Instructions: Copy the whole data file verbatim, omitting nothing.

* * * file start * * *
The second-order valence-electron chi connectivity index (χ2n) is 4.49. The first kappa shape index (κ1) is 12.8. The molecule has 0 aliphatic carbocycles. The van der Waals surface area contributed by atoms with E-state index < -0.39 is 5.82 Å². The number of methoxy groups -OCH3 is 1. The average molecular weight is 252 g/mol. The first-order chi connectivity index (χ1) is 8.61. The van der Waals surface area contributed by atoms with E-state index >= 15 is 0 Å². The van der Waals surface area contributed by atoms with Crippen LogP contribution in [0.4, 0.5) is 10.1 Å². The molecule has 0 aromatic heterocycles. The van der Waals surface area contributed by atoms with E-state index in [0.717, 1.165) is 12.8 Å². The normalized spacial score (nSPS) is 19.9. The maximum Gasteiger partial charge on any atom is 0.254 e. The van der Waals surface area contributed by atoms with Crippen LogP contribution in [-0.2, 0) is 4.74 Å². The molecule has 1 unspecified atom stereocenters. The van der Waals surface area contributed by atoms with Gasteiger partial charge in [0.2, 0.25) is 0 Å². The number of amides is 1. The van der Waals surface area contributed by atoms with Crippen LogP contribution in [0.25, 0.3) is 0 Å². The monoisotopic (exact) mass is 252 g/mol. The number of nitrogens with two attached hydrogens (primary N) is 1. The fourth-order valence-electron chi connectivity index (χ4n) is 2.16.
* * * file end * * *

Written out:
The second-order valence-electron chi connectivity index (χ2n) is 4.49. The first kappa shape index (κ1) is 12.8. The molecule has 0 aliphatic carbocycles. The van der Waals surface area contributed by atoms with E-state index < -0.39 is 5.82 Å². The number of methoxy groups -OCH3 is 1. The average molecular weight is 252 g/mol. The first-order chi connectivity index (χ1) is 8.61. The van der Waals surface area contributed by atoms with E-state index >= 15 is 0 Å². The van der Waals surface area contributed by atoms with Crippen LogP contribution in [0.4, 0.5) is 10.1 Å². The molecule has 0 aromatic heterocycles. The van der Waals surface area contributed by atoms with E-state index in [0.717, 1.165) is 12.8 Å². The normalized spacial score (nSPS) is 19.9. The maximum Gasteiger partial charge on any atom is 0.254 e. The van der Waals surface area contributed by atoms with Crippen LogP contribution in [-0.2, 0) is 4.74 Å². The molecule has 1 unspecified atom stereocenters. The van der Waals surface area contributed by atoms with Gasteiger partial charge in [0.2, 0.25) is 0 Å². The number of amides is 1. The van der Waals surface area contributed by atoms with Crippen LogP contribution in [0.25, 0.3) is 0 Å². The monoisotopic (exact) mass is 252 g/mol. The number of nitrogens with two attached hydrogens (primary N) is 1. The fourth-order valence-electron chi connectivity index (χ4n) is 2.16.